Hong Kong’s plan for an urban overhaul offers opportunities to Canadian clean tech companies.

Hong Kong has, for some time, been a platform for foreign firms expanding their markets into Mainland China and throughout Asia. Canada, however, has never had as substantial a foothold there as it should.

Currently, there are only about 150 Canadian firms using Hong Kong as their Asian base. Yet the strength of Canada-Hong Kong relations is indisputable, as evidenced by the Canadian Chamber of Commerce in Hong Kong. It’s the largest Canadian business association outside of Canada, and the second largest foreign Chamber in Hong Kong. Despite this, the Canadian Consulate in Hong Kong is unable to respond to frequent requests for new Canadian suppliers because Canadian companies aren’t seizing the opportunities available.

Hong Kong has been the launch platform for North American and European countries in Asia for many years, with its history of British rule of law and regulatory system, coupled with English as the common language of business. This makes the business climate familiar for Westerners. The workforce is globally aware, educated and typically speaks a minimum of two languages.

Another key advantage to establishing a base in Hong Kong is its ‘Closer Economic Partnership Arrangement’ (CEPA), which offers preferential access to Mainland markets for Hong Kong companies in selected business sectors. It also has one of the world’s simplest tax systems and no foreign ownership restrictions. All of this adds up to an extremely user-friendly business climate for foreign companies.

Hong Kong’s infrastructure needs  
The demand for environmental solutions and products in Hong Kong is substantial right now. The extent of public investments and the timelines the region has put in place for implementing massive infrastructure change is remarkable by North American standards.

The 2008-09 Policy Address for Hong Kong included programs and investments for a low carbon economy, clean fuels, energy efficient buildings, energy audits and conservation and waste reduction and recycling. The Hong Kong government has launched major initiatives in waste management, water quality and air pollution control.

Hong Kong companies own 65,000 factories in Mainland China and now they want those factories to clean up their act. An example of how they are going about that is the Hong Kong Federation of Industries’ “1-1-1- Project” — One Factory, One Year, One Environmental Project.  

Air pollution
In Hong Kong, there are 279 cars per kilometre of roadway, compared to 37 cars per kilometre of road in the U.S., and only four per cent of U.S. cars run on diesel. In Hong Kong, 25 per cent are diesel-powered. Due the building density in Hong Kong, these emissions don’t disperse easily, causing extreme low-level pollution. Add the industrial and power plant emissions in the Pearl River Delta on the neighboring Mainland. The health and well being of Hong Kong’s 7 million residents and 77,000 visitors per day can no longer tolerate uncontrolled emissions.

To address this, the region has create Action Blue Sky, a multi-faceted, and financially well-backed program to tighten emissions, update pollution control technology, and invest in renewables. On the drawing board is a 100-megawatt offshore wind farm in Hong Kong’s waters. Hong Kong is also working with the mainland Guangdong government to address regional smog problems, with emission reductions targets that put the Kyoto Accord to shame.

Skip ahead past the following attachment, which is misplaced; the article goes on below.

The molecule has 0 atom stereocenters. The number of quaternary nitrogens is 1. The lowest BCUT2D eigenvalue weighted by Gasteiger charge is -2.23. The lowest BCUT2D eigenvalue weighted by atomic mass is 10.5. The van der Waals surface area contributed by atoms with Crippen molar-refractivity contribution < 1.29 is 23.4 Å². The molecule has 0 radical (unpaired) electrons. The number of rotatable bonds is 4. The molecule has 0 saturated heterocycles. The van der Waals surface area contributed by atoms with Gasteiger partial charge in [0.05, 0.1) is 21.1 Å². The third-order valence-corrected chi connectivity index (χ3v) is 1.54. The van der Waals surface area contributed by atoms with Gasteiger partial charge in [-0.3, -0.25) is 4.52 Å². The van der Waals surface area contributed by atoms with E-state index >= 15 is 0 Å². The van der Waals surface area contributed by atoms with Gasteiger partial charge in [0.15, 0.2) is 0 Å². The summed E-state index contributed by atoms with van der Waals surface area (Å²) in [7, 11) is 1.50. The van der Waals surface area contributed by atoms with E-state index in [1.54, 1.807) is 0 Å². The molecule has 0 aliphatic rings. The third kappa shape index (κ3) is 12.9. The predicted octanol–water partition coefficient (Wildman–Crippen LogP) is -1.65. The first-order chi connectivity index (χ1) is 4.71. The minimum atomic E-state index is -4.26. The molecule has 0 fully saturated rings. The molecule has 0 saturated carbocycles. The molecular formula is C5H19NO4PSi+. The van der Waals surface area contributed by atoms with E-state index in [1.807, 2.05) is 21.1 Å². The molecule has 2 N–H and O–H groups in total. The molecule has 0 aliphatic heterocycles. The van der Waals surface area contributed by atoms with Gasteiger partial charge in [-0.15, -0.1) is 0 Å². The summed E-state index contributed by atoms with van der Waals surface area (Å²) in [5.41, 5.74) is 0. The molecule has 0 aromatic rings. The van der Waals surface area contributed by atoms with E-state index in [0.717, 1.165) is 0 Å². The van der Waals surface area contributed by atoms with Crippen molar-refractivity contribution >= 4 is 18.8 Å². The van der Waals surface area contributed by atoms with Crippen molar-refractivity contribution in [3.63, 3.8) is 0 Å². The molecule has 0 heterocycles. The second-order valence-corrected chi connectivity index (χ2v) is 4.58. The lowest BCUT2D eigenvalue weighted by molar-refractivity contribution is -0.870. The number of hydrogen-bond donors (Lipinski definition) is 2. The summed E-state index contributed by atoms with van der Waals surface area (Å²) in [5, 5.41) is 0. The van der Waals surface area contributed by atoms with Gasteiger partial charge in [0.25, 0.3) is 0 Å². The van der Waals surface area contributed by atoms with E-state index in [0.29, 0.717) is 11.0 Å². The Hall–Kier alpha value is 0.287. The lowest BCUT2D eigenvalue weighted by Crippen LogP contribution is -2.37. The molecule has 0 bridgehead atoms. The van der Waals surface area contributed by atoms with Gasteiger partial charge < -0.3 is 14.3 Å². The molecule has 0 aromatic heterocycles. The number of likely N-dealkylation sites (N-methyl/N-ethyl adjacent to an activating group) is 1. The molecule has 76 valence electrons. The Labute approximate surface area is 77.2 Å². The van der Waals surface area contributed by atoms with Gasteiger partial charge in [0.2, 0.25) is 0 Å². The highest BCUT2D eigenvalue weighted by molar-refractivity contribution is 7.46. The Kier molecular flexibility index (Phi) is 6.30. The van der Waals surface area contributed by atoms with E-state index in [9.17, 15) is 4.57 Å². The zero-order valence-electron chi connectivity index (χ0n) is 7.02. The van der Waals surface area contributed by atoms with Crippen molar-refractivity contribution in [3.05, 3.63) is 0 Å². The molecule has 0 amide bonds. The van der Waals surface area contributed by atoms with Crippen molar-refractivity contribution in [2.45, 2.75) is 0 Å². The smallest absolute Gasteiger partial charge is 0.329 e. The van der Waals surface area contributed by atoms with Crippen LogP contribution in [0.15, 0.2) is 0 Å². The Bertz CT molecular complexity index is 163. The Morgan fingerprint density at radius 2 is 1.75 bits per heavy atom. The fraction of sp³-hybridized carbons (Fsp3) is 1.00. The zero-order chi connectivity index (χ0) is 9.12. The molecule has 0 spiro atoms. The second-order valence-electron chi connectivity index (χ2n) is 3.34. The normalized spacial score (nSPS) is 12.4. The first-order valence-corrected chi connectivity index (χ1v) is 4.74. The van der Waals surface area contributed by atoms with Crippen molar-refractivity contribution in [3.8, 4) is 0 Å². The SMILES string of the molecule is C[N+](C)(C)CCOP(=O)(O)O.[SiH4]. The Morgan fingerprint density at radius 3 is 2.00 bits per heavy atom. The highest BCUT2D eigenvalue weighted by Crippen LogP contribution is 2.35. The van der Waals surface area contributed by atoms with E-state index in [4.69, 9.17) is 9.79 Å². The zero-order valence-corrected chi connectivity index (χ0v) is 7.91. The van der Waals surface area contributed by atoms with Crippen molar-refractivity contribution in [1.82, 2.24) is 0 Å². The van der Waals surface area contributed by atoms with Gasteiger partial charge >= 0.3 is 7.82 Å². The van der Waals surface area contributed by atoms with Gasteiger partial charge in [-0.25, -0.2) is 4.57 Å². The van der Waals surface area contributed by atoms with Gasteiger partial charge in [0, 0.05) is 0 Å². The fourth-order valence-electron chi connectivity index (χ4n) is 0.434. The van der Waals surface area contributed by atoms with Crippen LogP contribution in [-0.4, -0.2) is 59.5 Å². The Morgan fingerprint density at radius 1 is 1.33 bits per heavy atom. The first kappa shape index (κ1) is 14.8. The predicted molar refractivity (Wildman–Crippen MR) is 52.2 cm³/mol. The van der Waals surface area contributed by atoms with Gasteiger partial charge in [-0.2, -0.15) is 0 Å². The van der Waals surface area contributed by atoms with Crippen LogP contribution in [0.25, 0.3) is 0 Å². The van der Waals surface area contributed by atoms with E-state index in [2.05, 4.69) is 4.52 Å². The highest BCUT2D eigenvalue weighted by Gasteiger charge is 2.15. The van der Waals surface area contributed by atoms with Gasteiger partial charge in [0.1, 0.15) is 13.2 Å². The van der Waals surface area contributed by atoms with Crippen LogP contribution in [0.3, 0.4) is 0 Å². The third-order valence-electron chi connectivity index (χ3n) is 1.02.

Water
Right now, 25 per cent of Hong Kong’s sewage goes untreated into its harbour. The government is investing CDN $3 billion over the next ten years in treatment systems and infrastructure and they are looking for public-private sector partnerships to design-build-operate these facilities.

A CDN $360 million investment has been set aside for fixing 370 kilometres of antiquated water mains. Add to that figure major investments for water conservation and resource protection, grey-water recycling and desalinization technologies.

And like every other first world economy, Hong Kong produces more solid waste than it can handle. Its three landfills will be full within eight years, and the city is scrambling to implement recycling and recovery programs with plans to spend $1.2 billion for a landfill extension project.

Springboard to China
In Mainland China, the State’s 11th Five-Year Plan 2006-2010 has committed US$17 billion for protecting the environment. It is now rolling out aggressive top-down mandates for its factories and businesses, with a focus on provinces with heavy industry and manufacturing. These businesses must make changes fast but need help to do it. By establishing a base and network in Hong Kong, foreign companies are well positioned to help these companies and capture these opportunities.

There are endless market expansion opportunities in Hong Kong and Mainland China. Yes, the Chinese GDP is in decline along with the rest of the world, but their GDP is slipping to seven per cent after years of double digit growth. In a period when North American markets are not growing domestically, it makes sense to assess what other opportunities are and determine whether now is the time to go East.
 

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